Ideate: What type of solution do you want to offer that person? A tech product? A script? A plan?
Prototype: What can you create for this person that will meet their needs?
Test: Go back to the person and ask them to test it out. Does it meet their needs?
(Source: Stanford d.School)
Now, let me break it down so you can see how it aligns with an inquiry cycle you’re already familiar with. I’ve included concrete examples and student artifacts to help you draw connections to your own teaching.
Step 1: Empathize.
When you make observations and ask questions using the scientific method, you are empathizing, which is the first step in the design-thinking cycle. In design thinking, empathizing with the person you’re helping requires you to ask questions to better understand the issue you’re attempting to solve. Empathizing helps us practice how to ask questions and engage each other in meaningful conversation without judgment.
A group of my second-graders wanted to explore the topic of deforestation. They started by writing questions so they could focus their inquiry and dig deeper. They asked, Who is deforestation affecting? Why do people cut down trees? How can people protect them? What happens when all the trees are cut?
Then, they used Post-it notes to document answers to their questions that they found in books and through interviews. This was a great opportunity to talk about primary and secondary sources of information as well as to practice asking questions without judgment.
Step 2: Define.
Once students collect the information (empathize), they move on to defining the issue. This is similar to a hypothesis in the scientific method. In design thinking, defining the issue means that you’re finding some strong trends in the information to make a “needs statement.” The information is showing you a strong need, and the statement will help students focus on a specific issue to solve for a person. Check out this second-grader’s needs statement:
“Racist person needs a way to mend their relationships to build a community with equal rights.”
Notice the verbs “mend” and “build.” It’s really important that the needs statement is actionable. Verbs are a key component to writing a needs statement.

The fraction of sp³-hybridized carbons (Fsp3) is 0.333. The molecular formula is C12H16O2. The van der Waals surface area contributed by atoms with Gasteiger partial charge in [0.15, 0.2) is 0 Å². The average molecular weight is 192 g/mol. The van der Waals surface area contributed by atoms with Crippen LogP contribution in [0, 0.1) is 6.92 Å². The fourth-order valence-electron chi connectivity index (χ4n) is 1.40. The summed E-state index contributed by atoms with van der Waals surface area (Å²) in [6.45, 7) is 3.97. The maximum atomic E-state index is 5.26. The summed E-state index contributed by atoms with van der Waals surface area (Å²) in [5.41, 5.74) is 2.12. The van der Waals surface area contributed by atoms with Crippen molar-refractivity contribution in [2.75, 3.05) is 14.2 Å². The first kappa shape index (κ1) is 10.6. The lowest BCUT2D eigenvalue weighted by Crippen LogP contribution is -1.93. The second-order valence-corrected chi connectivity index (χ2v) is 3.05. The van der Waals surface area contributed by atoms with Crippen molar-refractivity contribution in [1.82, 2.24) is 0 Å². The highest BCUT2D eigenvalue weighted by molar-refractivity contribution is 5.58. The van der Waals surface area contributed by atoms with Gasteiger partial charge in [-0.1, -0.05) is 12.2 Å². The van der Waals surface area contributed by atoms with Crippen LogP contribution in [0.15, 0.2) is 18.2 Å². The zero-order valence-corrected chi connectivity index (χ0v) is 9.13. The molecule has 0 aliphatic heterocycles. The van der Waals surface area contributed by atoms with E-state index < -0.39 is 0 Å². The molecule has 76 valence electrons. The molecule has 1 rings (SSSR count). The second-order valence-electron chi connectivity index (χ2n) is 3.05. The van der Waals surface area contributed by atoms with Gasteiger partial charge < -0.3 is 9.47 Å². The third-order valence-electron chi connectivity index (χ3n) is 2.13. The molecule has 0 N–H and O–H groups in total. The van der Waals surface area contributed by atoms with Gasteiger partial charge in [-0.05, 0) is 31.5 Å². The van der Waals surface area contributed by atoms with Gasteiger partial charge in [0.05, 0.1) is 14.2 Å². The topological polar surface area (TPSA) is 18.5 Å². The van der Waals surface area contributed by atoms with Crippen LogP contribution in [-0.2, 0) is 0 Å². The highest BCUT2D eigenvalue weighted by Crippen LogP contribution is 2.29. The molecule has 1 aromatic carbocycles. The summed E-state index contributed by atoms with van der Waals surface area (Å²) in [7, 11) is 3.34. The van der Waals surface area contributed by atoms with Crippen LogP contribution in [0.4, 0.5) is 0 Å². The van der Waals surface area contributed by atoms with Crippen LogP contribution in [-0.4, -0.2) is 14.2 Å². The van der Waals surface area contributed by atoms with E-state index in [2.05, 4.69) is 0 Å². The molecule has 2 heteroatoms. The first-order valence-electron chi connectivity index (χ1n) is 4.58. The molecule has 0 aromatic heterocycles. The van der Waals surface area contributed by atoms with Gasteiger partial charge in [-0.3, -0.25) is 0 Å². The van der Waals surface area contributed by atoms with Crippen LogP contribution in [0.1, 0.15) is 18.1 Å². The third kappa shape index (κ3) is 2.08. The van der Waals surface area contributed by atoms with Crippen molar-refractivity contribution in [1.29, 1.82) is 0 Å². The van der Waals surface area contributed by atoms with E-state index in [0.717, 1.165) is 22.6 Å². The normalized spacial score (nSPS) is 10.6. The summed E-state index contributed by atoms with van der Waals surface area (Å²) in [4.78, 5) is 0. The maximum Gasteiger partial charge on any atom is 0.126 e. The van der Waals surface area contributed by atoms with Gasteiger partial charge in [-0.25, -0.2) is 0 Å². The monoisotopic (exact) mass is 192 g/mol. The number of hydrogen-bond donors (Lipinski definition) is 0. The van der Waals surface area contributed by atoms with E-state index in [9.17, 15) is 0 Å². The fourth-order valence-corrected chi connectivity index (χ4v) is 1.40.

Steps 3 and 4: Ideate and Prototype.
After students zero in on a specific “need,” they begin the ideating and prototyping phases. Similar to testing your prediction in the scientific method, this is when they create models to meet the need identified in the needs statement. In these phases, it’s important to give students a range of tools to get creative, such as a variety of paper, pens, recycled materials, tape, ribbon, and so on. The prototype can be anything from a drawing, a script for a play, a how-to manual, or a Lego model.
Design thinking allows students to use their imagination in creative ways. Students empathize deeply with someone they know or an issue they’re passionate about. As a result, your students are motivated to communicate, collaborate, plan, write, and revise.
Step 5: Test.
Finally, students test by connecting back to their user to get feedback on their prototype. During this phase, we practice how to receive feedback. We talk about not getting defensive, being open to suggestions, and asking more questions. This phase connects back to our discussion on empathy, which is the central driver of design thinking.
Give it a try!
My fellow teachers, please don’t be intimidated by design thinking. If you’re familiar with the scientific method, you can integrate this cycle into your teaching. It’s collaborative and empathetic and challenges the designer to listen carefully to another person’s needs. Listening with empathy is central to the process, and I strongly believe it’s a skill that is transferable to any situation.
You may want to use it with your students to redesign their homework experience or their seating arrangements, solve issues on the playground, or negotiate responsibilities in the classroom. Have a look at this Virtual Crash Course Playbook provided by the d.School to help guide you through the cycle. Design thinking is an inquiry cycle that can help students dive deeper into our relationships with each other, foster deep empathy in our classrooms, and, ideally, lead to real change in our lives and communities.
[Editor’s note: This post originally appeared on Common Sense Education.]
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